Question of the Month Archives


January/February Question of the Month: Can vaccines and food be stored in the same refrigerator?

Answer: OSHA's Bloodborne Pathogens Standard prohibits storing food and drinks in a refrigerator that contains serum-based vaccines or blood. It is also remotely possible that non-serum based vaccines could contaminate employee food. 

Vaccine storage conditions must be strictly monitored, as vaccines are prone to lose their potency if temperatures are not accurately maintained. Most "break room" refrigerators are opened and closed frequently and are not equipped with monitoring systems to maintain a consistent temperature. Have a special refrigerator for vaccine storage and monitor the temperatrue daily.


March/April Question of the Month:  What types of OSHA records are necessary for healthcare employees?

Answer: Upon hire, document new empoyee OSHA orientation training and annual re-training for all employees subject to the Blooddborne Pathogens Standard and the Hazard Comminication Standard. Training records need to contain: the date. si,,aru of contents, name and qualification of trainer(s), and the nammes and job titles of trainees. maintain training records for three years.


May/June Question of the Month:  Besides Hepatitis B, what vaccines are employers required to provide to workers?

Answer: Although OSHA does not require employers to provide them, vaccines suggested by the US Public Health Service for healthcare workers are:


July/August Question of the Month: How long do we need to keep the monthly and annual facility checklists?

Answer: OSHA does not specify a length of time for keeping these records. We suggest keeping the Monthly Checklists for a year and the Annual Checklists for 3-5 years to demonstrate to an inspector that you are continually monitoring potential safety concerns in your practice.


September/October Question of the Month:  What needs to be in a first aid kit?

Answer: Although most medical workplaces have supplies to handle minor emergencies, OSHA requires a separate first aid kit for employee injuries:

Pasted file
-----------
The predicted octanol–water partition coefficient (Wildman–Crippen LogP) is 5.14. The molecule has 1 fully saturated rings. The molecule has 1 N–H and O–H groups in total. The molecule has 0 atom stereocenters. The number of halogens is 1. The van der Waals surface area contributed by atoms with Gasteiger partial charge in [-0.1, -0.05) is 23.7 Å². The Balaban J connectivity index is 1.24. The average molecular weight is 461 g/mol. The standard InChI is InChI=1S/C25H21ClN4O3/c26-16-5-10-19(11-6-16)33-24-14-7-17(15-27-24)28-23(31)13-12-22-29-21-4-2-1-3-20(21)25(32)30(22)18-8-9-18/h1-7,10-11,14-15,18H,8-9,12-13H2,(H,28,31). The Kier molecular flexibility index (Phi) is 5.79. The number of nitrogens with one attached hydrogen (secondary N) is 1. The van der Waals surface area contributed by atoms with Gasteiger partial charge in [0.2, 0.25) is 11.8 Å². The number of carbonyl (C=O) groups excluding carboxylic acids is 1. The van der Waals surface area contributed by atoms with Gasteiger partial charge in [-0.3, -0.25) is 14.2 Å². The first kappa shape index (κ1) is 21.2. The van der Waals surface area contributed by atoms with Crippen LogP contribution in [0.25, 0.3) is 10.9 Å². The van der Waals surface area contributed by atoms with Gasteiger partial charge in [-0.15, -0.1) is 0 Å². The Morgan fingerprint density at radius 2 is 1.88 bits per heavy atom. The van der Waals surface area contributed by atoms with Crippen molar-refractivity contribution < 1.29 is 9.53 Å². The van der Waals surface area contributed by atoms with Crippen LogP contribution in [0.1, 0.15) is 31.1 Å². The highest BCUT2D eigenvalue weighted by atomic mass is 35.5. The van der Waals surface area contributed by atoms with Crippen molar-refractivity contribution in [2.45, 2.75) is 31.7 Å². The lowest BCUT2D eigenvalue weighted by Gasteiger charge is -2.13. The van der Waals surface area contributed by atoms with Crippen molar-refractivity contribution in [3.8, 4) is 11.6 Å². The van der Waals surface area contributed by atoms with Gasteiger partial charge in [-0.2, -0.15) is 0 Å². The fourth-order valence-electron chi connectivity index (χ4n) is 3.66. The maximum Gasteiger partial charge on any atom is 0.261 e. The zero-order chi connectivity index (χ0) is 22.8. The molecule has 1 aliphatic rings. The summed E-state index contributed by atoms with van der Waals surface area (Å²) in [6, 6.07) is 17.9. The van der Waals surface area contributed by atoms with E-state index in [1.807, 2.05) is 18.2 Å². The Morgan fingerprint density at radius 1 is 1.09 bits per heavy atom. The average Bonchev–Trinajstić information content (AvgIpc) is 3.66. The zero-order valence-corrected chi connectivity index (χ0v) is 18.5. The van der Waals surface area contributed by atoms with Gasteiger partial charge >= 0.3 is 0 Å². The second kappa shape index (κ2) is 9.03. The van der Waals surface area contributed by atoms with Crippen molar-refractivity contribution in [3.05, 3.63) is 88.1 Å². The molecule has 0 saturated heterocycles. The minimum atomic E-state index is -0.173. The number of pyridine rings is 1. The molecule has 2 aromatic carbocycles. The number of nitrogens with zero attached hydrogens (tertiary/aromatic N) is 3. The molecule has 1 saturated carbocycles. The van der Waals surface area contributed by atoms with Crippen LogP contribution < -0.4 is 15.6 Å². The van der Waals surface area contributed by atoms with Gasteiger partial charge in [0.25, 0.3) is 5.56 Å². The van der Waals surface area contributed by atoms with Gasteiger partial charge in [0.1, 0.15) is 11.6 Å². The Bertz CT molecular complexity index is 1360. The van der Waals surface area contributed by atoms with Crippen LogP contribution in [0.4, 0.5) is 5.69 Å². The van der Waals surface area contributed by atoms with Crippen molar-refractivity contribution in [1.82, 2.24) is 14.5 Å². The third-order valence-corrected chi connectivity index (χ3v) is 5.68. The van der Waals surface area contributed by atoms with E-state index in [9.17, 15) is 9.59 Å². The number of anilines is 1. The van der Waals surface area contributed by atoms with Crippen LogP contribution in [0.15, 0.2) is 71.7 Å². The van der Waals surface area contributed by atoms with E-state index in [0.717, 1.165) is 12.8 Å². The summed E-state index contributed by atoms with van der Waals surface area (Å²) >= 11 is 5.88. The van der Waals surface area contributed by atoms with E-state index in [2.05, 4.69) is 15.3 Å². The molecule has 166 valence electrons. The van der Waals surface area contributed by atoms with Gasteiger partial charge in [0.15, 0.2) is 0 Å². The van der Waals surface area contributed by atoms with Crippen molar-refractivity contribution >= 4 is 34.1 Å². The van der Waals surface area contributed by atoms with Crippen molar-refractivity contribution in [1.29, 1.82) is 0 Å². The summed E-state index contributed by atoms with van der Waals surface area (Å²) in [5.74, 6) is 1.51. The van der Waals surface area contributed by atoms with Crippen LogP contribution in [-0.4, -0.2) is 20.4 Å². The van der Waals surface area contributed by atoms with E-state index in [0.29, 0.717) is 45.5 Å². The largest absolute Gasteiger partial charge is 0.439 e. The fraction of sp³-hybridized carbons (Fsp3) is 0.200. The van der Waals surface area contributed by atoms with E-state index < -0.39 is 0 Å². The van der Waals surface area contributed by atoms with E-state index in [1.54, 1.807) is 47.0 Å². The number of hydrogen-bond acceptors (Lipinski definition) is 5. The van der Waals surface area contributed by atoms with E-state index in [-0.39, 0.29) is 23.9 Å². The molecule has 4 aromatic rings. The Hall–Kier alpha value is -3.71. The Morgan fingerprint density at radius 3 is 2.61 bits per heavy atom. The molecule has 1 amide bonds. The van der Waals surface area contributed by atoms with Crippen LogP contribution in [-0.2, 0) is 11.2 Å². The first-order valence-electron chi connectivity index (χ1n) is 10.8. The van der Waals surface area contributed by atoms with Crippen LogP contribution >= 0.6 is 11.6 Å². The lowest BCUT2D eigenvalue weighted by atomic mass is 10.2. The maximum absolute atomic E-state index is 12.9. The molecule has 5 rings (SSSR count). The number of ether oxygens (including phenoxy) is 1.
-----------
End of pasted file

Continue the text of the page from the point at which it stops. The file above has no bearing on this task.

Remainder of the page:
available, such as in a dentist's office)

Source: American National Standards Institute (ANSI)

(Editor's Note: Your workplace could have additional hazards that necessitate additional components).


November/December Question of the Month: Can sharps containers be mounted inside a cabinet door?

Answer:   No, since it's likely a worker could be injred when trying to maneuver a sharp object dripping with blood into a container inside of a closed cabinet.  Other unacceptable areas to place sharps containers include:

            dislodged by a person, moving equipment, wheelchairs or swinging doors.



Jan/Feb Question of the Month: "What factors in a medical workplace should most concern clinical staff who are pregnant or planning to become pregnant?"

Answer: More than 75% of women in the workforce are of reporductive age. Ninety-two percent of the 4.3 million nurses and nursing aides in the U.S. are female. Because of the high incidence of females in healthcare, the National Institute for Occupational Safety and Health (NIOSH) has prioritized the health and safety of healthcare workers of childbearing age.

The top factors that should concern female medical workers who are pregnant or are planning to become pregnant are:

Check Product Labels

Workers of reproductive age should be vigilant about checking al product labels of substances they work with. Labels are required by OSHA to list target organs that may be affected by exposure, as well as any symptoms of exposure. This "target organ" analysis includes information about the reproductive effects of labeled substances. The label also should include possible signs and symptoms of exposure, such as birth defects or sterility.